Some who gets behind the wheel in Tennessee while feeling “a little tired” could end up causing a fatal accident. Severe crashes may occur when someone falls asleep behind the wheel due to fatigue. Even someone who stays awake but remains drowsy might find him or herself hitting another vehicle, tree, guardrail or a person, so learning about the dangers associated with drowsy driving should lead drivers to take precautionary steps.
Drowsy driving dangers
Drivers often become too casual about the risks associated with drowsy driving. Someone who gets too little sleep during the week might get used to driving while fatigued. Others may take over-the-counter medication that makes them tired, but they ignore the dangers. Not getting involved in an accident today doesn’t mean that a driver will automatically avoid one in the future.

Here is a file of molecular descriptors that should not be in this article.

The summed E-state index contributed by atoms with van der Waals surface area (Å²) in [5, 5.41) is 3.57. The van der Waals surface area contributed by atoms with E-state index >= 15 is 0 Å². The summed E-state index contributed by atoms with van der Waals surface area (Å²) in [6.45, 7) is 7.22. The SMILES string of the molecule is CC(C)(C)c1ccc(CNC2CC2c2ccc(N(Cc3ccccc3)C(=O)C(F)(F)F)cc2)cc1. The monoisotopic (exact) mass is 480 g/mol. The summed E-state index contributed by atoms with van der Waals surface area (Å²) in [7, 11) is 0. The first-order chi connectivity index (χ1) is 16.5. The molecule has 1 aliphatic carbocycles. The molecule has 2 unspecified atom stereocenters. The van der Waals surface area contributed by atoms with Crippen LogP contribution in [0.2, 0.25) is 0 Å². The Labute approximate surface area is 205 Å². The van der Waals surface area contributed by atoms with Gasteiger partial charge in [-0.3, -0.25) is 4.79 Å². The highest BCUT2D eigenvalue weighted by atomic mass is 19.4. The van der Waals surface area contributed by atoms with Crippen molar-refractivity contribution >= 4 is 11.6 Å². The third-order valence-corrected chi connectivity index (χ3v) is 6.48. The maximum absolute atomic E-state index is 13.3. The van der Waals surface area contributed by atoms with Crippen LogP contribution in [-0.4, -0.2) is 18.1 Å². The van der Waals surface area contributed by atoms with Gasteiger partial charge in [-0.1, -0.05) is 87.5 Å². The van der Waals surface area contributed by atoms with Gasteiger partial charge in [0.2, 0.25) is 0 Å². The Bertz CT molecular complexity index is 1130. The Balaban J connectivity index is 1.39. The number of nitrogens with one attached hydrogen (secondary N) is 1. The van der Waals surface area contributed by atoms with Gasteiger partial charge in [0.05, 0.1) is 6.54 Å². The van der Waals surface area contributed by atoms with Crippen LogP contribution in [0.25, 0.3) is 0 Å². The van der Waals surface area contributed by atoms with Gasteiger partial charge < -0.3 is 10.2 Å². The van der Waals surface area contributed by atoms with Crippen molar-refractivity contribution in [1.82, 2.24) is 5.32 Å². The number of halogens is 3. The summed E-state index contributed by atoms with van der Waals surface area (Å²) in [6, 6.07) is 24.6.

Drowsy driving comes with risks due to slowed reaction times, reduced awareness and other problems that might eventually cause a crash. Someone too tired to notice a stalled car on the road may not hit the brakes in time, and a rear-end collision could result. That’s one example of a disastrous accident that drowsy driving may cause.
Preventing drowsy driving
Drowsy drivers may find themselves responsible for an accident that occurs due to their negligence. Relying on lane departure warnings and other alerts to avoid crashes could be woefully inadequate. A driver who feels too fatigued to drive can serve him or herself and others by not taking to the road and jeopardizing people’s safety.
In 2005, about 5,000 people died in accidents resulting from drowsy driving. Such sobering figures should prompt everyone to realize that concerns about drowsy driving are not overstated.
Drowsy driving could easily lead to a car crash, and fatigued drivers who cause such accidents may face a personal injury lawsuit. A victim of a drowsy driving accident might want to consult with an attorney about filing a claim for compensation.